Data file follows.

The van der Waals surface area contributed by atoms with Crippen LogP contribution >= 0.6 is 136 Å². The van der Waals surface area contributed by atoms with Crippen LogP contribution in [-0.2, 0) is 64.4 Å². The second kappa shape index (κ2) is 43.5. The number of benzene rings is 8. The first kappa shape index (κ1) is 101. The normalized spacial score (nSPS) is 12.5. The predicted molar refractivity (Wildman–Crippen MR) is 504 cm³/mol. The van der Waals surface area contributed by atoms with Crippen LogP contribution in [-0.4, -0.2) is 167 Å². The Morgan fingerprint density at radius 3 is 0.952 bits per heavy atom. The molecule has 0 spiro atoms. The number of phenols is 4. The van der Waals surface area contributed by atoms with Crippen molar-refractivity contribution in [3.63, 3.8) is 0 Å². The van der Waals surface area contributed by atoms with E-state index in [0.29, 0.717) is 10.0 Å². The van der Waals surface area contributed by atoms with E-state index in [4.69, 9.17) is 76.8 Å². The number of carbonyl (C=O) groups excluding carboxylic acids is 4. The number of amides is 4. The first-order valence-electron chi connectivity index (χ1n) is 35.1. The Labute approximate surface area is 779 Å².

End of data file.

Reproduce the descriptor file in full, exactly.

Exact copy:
The van der Waals surface area contributed by atoms with Crippen LogP contribution >= 0.6 is 136 Å². The van der Waals surface area contributed by atoms with Crippen LogP contribution in [-0.2, 0) is 64.4 Å². The second kappa shape index (κ2) is 43.5. The number of benzene rings is 8. The first kappa shape index (κ1) is 101. The normalized spacial score (nSPS) is 12.5. The predicted molar refractivity (Wildman–Crippen MR) is 504 cm³/mol. The van der Waals surface area contributed by atoms with Crippen LogP contribution in [-0.4, -0.2) is 167 Å². The Morgan fingerprint density at radius 3 is 0.952 bits per heavy atom. The molecule has 0 spiro atoms. The number of phenols is 4. The van der Waals surface area contributed by atoms with Crippen molar-refractivity contribution in [3.63, 3.8) is 0 Å². The van der Waals surface area contributed by atoms with E-state index in [0.29, 0.717) is 10.0 Å². The van der Waals surface area contributed by atoms with E-state index in [4.69, 9.17) is 76.8 Å². The number of carbonyl (C=O) groups excluding carboxylic acids is 4. The number of amides is 4. The first-order valence-electron chi connectivity index (χ1n) is 35.1. The Labute approximate surface area is 779 Å².